Dessert wine – You might be feeling perplexed now, because, what does wine have anything to do with a post-meal sweet treat?

Well, there is nothing puzzling about it! Dessert wine is simply wine that is sweet enough to go down well with a sweet dessert. It is important to know that when pairing food and drink, your meal must never be sweeter than your wine. At the very least, an accompanying wine should be at least as sweet as your meal. If you were to drink a non-sweet, “dry” wine, it is going to taste unspeakably sour with that red velvet cake.


How Can Wine Be Made Sweet Enough To Go With Dessert?

There are three ways to make dessert wine. The most popular method is to use very ripe or even over-ripe grapes. Grapes harvested very late in the season will acquire a high sugar content and wines made from them will also exhibit a high degree of sweetness (referred to as residual sweetness), even after fermentation.

Vintners take one step further for higher quality dessert wines of this style – grapes are left on the vine until they begin to rot, in the hopes that they will produce what is known as ‘noble rot’. With this, grape skin becomes porous and water evaporates from them, which causes all other ingredients, the aroma, the acid, but also the sweetness, to become concentrated. Well-known examples of the distinguished sweet wines produced from ‘noble rot’ grapes are the precious ‘Beerenauslese’ or ‘Trockenbeerenauslese’ wines.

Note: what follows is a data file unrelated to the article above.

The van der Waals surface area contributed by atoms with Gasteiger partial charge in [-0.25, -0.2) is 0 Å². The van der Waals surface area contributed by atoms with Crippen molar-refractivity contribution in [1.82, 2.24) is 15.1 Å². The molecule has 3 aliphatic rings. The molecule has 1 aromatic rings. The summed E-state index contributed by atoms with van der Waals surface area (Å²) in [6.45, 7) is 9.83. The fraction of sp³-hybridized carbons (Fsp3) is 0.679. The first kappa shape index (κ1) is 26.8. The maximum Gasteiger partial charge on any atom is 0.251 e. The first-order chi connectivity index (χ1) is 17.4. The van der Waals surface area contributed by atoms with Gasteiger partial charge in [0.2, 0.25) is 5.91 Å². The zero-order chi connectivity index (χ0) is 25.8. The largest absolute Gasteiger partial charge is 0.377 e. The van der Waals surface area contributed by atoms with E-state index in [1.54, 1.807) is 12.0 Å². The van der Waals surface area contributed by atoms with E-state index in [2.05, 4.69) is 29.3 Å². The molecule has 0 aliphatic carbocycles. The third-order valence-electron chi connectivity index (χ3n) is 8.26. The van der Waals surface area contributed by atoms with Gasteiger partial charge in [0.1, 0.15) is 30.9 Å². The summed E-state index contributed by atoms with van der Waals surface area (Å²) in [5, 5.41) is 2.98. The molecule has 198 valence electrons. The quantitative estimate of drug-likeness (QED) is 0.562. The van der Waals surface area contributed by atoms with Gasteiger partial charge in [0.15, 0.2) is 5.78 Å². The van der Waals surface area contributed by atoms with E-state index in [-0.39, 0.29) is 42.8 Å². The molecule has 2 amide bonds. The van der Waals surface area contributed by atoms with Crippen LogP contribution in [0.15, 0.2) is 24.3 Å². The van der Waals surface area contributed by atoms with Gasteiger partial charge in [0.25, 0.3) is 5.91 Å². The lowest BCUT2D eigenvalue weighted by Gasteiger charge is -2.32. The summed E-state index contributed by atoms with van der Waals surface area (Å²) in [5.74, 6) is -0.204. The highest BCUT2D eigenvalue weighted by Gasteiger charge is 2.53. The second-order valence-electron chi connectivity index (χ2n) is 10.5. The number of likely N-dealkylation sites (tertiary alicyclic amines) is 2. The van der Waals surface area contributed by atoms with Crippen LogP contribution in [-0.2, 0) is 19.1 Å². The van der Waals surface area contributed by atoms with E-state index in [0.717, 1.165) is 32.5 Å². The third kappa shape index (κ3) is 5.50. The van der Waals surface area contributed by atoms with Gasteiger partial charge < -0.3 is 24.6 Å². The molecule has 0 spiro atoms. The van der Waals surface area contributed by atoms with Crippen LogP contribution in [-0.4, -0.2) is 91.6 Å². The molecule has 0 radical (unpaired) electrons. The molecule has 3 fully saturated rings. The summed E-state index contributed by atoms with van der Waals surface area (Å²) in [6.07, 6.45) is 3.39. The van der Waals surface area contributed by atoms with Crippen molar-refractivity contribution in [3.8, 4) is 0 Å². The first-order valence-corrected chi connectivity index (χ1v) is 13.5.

Ice Wine: Another Very Special Dessert Wine

Another way to increase the concentration of grape constituents and sugar is employed in the very rare ice wines. For that, grapes are left on the vine until late in the year to be exposed to an early frost. If temperatures plummet to below minus 7°C, the frozen grapes are harvested and immediately pressed. Under these conditions, the water in the grapes is frozen and is retained as ice during the pressing. The small amount of juice obtained from these frozen grapes is full of extremely concentrated sugar, acidity, and aroma.

Liqueur Wines

Finally, the last type of dessert wines are the so-called liqueur wines, which include port wine and the Muscat wines of southern France. Here, fermentation of the grapes is interrupted by the addition of alcohol during production, giving birth to a sweet wine with rich alcohol content.

Fun Fact: Dessert wines aren’t just perfect for sweet dessert, they are also great with spicy cheese. The fruity sweetness of the wine helps cut the salty flavours of the cheese. Try this with one the classics, like Roquefort or Stilton cheese.

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